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Anger Management

movie reviewmovie review out of 4

All-Reviews.com Movie Review: Anger Management

Starring: Jack Nicholson, Adam Sandler
Director: Peter Segal
Rated: PG-13
RunTime: 101 Minutes
Release Date: April 2003
Genre: Comedy


*Also starring: Marisa Tomei, Heather Graham, Luis Guzman, Woody Harrelson, Harry Dean Stanton, John Turturro, Rudolph Giuliani, Kevin Nealon



Review by Harvey Karten
2 stars out of 4

By the way that movies often show psychiatrists and psychologists as leaders of voluntary support groups, in prison settings, as counselors to the rich you'd think that their job consists mostly in offering sympathy and benign encouragement to their patients. After all, if one has a low self-image and expresses this by either withdrawing into a shell or engaging in road rage even if not in a car at all, wouldn't a pat on the back by the psychiatrist indicating that you're his friend be just what the doctor ordered? Not always, as we see from the actions of Dr. Buddy Rydell (Jack Nicholson) in Peter Segal's comedy written by David Dorfman, As wildly unrealistic as the situation are in a movie which, even for a comedy, challenges our willingness to suspend disbelief, effective shrinks may in truth be supportive but not in the way some people think. They may act according to a method that appears hostile when their aim is to attack the patients' neuroses, not the patients themselves. When Dr. Rydell appears to go overboard in that area, we wonder whether he's just playing a sadistic game with his newest patient, Dave Buznik (Adam Sandler) or whether the doctor himself is off-the-wall. After all, do you think a psychologically healthy person would even think of becoming a psychoanalyst just as a person with normal vision may not consider becoming an optometrist? Once you realize that psychiatrists can be nuttier than their patients, you can go along with "Anger Management." What you can't go along with, however, is the silliness, nay the stupidity of this comedy, its gratuitous sentimentality, and its trotting out of celebrities like ex-Mayor Giuliani and his girlfriend Judith Nathan for the sake of bolstering the plot, the stereotypical characterizations of the side roles. To its credit, though a sharp conclusion has enough of a twist to make you acknowledge that the story is not wholly predictable.

The story takes off when Dave has a misunderstanding on a flight resulting in claims filed against him by a flight attendant and a security guard on the aircraft. Ordered by a judge (the late Lynne Thigpen) to undergo an anger management program, the court ups the ante when Dave is again the defendant in an assault case and is ordered to undergo particularly intensive anger management. When his therapist, Dr. Rydell, enters Dave's apartment and forces Dave to let him share a bed or else face the prospect of going to jail, Dave reluctantly agrees. From that point on, Dave is commanded to act in various ways to overcome his alleged anger, a program that includes the necessity to hit on a chic woman in a bar (Heather Graham) despite Dave's protestations that he's engaged and is doing so with utmost reluctance.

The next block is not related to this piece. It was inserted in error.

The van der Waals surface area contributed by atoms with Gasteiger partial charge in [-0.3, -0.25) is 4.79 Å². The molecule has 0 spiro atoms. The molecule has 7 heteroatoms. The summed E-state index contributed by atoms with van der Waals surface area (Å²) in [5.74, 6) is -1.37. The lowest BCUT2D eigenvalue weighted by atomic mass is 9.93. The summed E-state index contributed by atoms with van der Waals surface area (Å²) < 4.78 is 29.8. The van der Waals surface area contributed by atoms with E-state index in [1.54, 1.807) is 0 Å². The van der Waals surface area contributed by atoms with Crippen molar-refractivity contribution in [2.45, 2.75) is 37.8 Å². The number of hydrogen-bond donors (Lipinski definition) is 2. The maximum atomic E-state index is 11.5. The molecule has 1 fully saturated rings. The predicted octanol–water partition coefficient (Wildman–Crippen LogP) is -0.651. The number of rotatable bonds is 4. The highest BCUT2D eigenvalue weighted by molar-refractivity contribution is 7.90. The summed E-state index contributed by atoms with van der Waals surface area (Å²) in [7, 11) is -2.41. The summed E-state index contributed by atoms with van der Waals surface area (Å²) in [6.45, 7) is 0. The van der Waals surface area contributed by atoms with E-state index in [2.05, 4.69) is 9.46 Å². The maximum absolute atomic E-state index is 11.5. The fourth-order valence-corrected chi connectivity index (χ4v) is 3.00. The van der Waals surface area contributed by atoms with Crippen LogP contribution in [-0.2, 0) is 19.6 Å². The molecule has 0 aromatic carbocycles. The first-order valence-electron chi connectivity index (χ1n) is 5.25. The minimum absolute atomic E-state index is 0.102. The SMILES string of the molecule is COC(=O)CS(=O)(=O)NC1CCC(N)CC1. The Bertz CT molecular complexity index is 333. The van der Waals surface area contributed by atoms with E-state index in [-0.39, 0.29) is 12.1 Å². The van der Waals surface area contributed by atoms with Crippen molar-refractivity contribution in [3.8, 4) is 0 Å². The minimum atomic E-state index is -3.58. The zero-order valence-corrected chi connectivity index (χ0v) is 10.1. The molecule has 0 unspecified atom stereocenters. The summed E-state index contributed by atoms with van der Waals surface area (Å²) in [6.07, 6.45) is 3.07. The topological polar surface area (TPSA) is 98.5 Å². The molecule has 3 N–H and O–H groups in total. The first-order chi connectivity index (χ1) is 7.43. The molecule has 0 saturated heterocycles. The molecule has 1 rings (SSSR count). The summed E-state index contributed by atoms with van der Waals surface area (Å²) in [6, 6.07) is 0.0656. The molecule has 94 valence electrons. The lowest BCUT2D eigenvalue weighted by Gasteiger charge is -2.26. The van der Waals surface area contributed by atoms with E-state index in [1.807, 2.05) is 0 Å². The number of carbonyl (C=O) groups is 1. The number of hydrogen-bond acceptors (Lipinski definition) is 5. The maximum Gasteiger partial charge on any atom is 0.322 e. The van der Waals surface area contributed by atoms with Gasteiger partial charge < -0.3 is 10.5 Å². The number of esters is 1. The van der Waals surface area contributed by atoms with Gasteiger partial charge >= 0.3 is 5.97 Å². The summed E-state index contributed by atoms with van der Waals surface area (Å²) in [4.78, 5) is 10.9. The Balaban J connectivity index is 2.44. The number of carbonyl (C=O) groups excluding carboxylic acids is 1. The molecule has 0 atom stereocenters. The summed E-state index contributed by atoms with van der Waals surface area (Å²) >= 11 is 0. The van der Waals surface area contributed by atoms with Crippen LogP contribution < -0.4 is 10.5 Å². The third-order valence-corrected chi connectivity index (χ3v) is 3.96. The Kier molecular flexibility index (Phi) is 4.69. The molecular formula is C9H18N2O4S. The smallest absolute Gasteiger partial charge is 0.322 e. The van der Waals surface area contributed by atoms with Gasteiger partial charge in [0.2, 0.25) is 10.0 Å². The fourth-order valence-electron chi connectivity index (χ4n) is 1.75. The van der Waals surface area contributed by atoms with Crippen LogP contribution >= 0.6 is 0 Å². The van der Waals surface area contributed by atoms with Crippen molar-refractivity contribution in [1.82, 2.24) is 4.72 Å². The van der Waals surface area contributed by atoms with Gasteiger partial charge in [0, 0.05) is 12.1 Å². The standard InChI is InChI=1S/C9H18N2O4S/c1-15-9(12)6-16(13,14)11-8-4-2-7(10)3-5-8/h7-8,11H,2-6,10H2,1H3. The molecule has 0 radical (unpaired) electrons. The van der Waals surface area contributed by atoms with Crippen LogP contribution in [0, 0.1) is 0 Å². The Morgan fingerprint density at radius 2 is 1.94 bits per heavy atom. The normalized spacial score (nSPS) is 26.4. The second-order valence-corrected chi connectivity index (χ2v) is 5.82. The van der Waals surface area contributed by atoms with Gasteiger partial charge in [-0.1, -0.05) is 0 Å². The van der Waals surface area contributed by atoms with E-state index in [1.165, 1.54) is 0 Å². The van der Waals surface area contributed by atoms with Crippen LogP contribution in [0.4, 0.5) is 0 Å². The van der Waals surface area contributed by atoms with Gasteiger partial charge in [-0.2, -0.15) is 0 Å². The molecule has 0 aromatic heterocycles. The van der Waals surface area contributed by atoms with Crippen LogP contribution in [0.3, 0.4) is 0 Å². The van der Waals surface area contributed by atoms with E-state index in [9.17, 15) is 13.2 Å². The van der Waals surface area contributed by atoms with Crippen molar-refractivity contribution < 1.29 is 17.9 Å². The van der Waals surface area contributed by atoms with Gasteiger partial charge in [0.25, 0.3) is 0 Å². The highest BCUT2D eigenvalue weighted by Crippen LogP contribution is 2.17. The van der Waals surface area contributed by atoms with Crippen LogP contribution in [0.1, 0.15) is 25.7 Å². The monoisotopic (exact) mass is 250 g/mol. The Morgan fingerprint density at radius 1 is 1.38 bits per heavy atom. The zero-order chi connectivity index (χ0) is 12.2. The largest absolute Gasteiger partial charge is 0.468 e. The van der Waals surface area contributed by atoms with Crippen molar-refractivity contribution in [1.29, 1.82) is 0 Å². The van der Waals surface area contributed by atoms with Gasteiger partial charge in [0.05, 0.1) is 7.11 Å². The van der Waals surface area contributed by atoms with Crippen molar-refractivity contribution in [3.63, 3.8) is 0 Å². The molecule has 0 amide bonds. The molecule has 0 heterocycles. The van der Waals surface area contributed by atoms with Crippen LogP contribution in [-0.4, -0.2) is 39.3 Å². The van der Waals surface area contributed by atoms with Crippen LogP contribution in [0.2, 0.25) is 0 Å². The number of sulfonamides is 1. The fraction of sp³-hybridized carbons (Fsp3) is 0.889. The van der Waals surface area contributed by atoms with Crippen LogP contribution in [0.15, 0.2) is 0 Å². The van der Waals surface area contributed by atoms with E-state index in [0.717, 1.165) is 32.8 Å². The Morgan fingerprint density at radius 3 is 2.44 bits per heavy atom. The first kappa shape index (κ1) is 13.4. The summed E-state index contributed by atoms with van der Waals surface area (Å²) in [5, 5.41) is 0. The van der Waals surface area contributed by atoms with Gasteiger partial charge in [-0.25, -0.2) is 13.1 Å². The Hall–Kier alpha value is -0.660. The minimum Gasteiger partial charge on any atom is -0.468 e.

Director Peter Segal's idea of comedy is to trot out some stellar actors like John Turturro, John C. Reilly, and Woody Harrelson and load them down as caricatures absurd even for a vulgar comedy. John Turturro in particular becomes increasing irritating on his one-note characterization as Chuck, a terminally angry guy who can settle down only when he delivers an Eskimo chant. Worst of all Jack Nicholson bounces from a brilliant role as a newly retired fellow in "About Schmidt" one in which many a person in the audience can relate by asking, "Is this what I can expect when I leave my job?" to that of a single-note wacko whose performance is unacceptable to any viewer who want some semblance of reality in comedies. Adam Sandler had begun to climb back to the status he held in his best work, "The Wedding Singer," when he took on the complexities of a character in "Punch-Drunk Love." This time he has regressed to his unfortunately generic self.

Copyright 2003 Harvey Karten

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